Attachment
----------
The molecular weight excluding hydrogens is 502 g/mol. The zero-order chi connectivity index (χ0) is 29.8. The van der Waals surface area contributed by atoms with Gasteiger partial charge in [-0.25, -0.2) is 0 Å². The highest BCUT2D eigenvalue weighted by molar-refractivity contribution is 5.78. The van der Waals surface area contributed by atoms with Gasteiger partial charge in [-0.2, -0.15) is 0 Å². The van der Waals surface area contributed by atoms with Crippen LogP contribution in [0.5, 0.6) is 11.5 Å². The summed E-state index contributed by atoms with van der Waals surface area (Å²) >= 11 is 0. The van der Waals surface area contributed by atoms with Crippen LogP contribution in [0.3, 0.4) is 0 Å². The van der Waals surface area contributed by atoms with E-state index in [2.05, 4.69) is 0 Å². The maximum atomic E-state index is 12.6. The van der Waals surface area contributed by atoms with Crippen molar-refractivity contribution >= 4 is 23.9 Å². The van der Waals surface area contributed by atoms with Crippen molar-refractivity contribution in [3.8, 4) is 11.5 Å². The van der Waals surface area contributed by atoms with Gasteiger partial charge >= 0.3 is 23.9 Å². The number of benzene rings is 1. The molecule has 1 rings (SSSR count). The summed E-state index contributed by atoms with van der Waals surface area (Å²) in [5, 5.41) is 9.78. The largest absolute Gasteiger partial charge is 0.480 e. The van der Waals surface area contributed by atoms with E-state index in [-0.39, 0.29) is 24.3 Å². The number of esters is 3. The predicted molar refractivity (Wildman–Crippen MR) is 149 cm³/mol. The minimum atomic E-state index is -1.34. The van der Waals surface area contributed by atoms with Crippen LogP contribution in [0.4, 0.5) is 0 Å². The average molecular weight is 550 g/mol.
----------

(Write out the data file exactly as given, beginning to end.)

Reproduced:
The molecular weight excluding hydrogens is 502 g/mol. The zero-order chi connectivity index (χ0) is 29.8. The van der Waals surface area contributed by atoms with Gasteiger partial charge in [-0.25, -0.2) is 0 Å². The highest BCUT2D eigenvalue weighted by molar-refractivity contribution is 5.78. The van der Waals surface area contributed by atoms with Gasteiger partial charge in [-0.2, -0.15) is 0 Å². The van der Waals surface area contributed by atoms with Crippen LogP contribution in [0.5, 0.6) is 11.5 Å². The summed E-state index contributed by atoms with van der Waals surface area (Å²) >= 11 is 0. The van der Waals surface area contributed by atoms with Crippen LogP contribution in [0.3, 0.4) is 0 Å². The van der Waals surface area contributed by atoms with E-state index in [2.05, 4.69) is 0 Å². The maximum atomic E-state index is 12.6. The van der Waals surface area contributed by atoms with Crippen molar-refractivity contribution >= 4 is 23.9 Å². The van der Waals surface area contributed by atoms with Crippen molar-refractivity contribution in [3.8, 4) is 11.5 Å². The van der Waals surface area contributed by atoms with Gasteiger partial charge >= 0.3 is 23.9 Å². The number of benzene rings is 1. The molecule has 1 rings (SSSR count). The summed E-state index contributed by atoms with van der Waals surface area (Å²) in [5, 5.41) is 9.78. The largest absolute Gasteiger partial charge is 0.480 e. The van der Waals surface area contributed by atoms with E-state index in [-0.39, 0.29) is 24.3 Å². The number of esters is 3. The predicted molar refractivity (Wildman–Crippen MR) is 149 cm³/mol. The minimum atomic E-state index is -1.34. The van der Waals surface area contributed by atoms with Crippen LogP contribution in [0.4, 0.5) is 0 Å². The average molecular weight is 550 g/mol.